With Christmas around the corner, I'd like to make my system's prompt (for every user) a bit more festive and cheery.

Namely, I'd like to attach a Happy Holidays! (or similar) message post-login for every user on the system (on terminal login, SSH or locally). I'd assume this is a simple echo command, but I'm not sure where the appropriate place to put this command is in such a way that it would affect everyone. For obvious reasons, I'd rather not modify everyone's .bashrc. So, where is that?

  • Maybe pipe your input to lolcat? I know its far from what you want, but a little color doesn't kill. :) – Tony Lancer Dec 23 '16 at 17:13
  • You can't paste emojis in your terminal? O.o Then open .bashrc with gedit or something. – muru Dec 23 '16 at 17:20
  • (the "show message at login" part should be a separate question) – muru Dec 23 '16 at 17:24
  • @muru, done. question de-duplicatified. – Kaz Wolfe Dec 23 '16 at 17:25
  • 4
    Possible duplicate of How can display a message on terminal when open it – Sergiy Kolodyazhnyy Dec 30 '16 at 23:22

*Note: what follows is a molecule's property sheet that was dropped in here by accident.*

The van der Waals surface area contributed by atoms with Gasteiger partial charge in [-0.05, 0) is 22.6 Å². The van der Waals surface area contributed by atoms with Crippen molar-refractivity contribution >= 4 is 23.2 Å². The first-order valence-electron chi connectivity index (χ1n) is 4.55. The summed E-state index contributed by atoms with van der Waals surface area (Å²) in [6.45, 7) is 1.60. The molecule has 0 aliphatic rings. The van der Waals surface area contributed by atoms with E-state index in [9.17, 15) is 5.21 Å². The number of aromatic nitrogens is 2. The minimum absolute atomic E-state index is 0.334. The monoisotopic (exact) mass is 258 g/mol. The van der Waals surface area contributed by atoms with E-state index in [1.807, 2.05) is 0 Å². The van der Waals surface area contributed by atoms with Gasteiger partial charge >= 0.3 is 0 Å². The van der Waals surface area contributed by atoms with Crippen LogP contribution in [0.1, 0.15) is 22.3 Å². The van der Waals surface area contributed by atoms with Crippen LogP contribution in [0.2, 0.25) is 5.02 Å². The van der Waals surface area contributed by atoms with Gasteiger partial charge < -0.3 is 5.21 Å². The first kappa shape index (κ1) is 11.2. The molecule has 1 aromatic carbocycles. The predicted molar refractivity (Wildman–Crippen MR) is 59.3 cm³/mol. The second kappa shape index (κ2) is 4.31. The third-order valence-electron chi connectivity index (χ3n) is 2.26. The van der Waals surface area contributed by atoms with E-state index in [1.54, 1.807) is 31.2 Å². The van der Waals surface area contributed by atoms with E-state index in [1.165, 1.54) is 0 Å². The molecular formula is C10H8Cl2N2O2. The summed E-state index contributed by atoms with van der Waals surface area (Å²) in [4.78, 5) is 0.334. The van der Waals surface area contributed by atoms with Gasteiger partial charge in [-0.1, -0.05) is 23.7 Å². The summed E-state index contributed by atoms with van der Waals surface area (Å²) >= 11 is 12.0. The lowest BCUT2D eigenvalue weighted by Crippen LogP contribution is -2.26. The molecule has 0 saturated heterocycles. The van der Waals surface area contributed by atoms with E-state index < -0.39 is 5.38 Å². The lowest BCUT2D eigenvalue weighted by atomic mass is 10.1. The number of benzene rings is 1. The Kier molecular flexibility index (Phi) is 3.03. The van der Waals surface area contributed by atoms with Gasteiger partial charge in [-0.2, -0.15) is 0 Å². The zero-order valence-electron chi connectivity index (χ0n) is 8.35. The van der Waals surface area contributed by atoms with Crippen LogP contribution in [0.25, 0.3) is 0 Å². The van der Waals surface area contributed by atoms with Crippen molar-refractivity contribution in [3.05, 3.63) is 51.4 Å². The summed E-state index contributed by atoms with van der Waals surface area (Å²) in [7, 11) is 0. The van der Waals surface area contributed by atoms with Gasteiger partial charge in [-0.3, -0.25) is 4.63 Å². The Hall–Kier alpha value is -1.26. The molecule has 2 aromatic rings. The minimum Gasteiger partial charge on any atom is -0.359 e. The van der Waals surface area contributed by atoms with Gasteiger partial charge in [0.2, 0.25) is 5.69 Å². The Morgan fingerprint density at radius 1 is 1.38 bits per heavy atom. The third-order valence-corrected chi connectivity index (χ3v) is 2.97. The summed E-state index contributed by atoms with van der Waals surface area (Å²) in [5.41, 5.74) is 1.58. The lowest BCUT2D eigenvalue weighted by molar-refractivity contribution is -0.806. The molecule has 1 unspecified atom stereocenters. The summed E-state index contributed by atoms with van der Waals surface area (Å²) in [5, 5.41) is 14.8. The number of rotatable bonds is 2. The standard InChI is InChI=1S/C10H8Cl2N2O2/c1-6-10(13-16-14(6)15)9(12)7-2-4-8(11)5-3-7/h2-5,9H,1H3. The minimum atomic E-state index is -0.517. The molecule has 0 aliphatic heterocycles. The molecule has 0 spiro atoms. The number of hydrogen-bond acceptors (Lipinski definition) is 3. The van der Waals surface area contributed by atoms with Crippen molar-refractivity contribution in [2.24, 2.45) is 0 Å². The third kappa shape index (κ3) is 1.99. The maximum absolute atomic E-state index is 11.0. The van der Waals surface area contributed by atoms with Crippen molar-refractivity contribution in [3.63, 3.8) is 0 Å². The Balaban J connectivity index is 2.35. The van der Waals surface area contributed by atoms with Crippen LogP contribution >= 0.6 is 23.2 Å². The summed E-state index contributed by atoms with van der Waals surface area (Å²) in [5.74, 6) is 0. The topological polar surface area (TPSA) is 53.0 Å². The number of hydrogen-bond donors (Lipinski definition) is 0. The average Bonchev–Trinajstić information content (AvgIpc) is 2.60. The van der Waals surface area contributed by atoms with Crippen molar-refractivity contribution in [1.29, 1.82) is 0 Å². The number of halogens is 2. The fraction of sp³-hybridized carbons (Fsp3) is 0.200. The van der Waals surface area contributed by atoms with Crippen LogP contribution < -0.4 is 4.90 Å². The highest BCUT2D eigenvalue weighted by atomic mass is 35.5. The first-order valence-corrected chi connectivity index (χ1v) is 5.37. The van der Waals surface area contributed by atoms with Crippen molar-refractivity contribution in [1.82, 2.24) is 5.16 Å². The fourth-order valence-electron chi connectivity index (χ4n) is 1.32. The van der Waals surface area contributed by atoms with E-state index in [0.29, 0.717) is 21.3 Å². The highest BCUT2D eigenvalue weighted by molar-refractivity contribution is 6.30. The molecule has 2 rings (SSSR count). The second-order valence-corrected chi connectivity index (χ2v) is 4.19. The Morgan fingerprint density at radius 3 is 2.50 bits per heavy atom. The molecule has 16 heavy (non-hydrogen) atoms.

Linux can do this using the /etc/motd system, or any system that extends that (namely, update-motd).

Given this information, it's possible to add a simple shell script to /etc/update-motd.d/40-holiday:

echo Happy holidays from your local sysadmin!

Upon marking this as runnable (sudo chmod a+x /etc/update-motd.d/40-holiday), the MOTD can be forcefully updated using the command update-motd (as root).

Any subsequent logins will use the new (expanded) MOTD, finally bringing some holiday cheer to anybody who has to log on to a server on Christmas day.

Note that this method depends on the update-motd package, which should be pre-installed. But if it's not, sudo apt install update-motd.


I'd like to inject a christmas tree emoji (🎄) into my own PS1 prompt somehow

Try using \u1f384 and reference https://unix.stackexchange.com/questions/25903/awesome-symbols-and-characters-in-a-bash-prompt for common pitfalls.

I'd also like to attach a "Happy Holidays!" message to every user's shell (at login only).

I would suggest changing the motd banner, if I understand what you want correctly. I don't remember off the top of my head how it's done best in Ubuntu, but if you want to be lazy you could modify one of the files in /etc/update-motd.d/, such as 98-reboot-required and throw an echo "Happy Holidays!"; at the end.


If you are using SSH and motd, don't forget to update sshd_config.

Change: PrintMotd no to: PrintMotd yes

And restart the ssh server to apply the changes.

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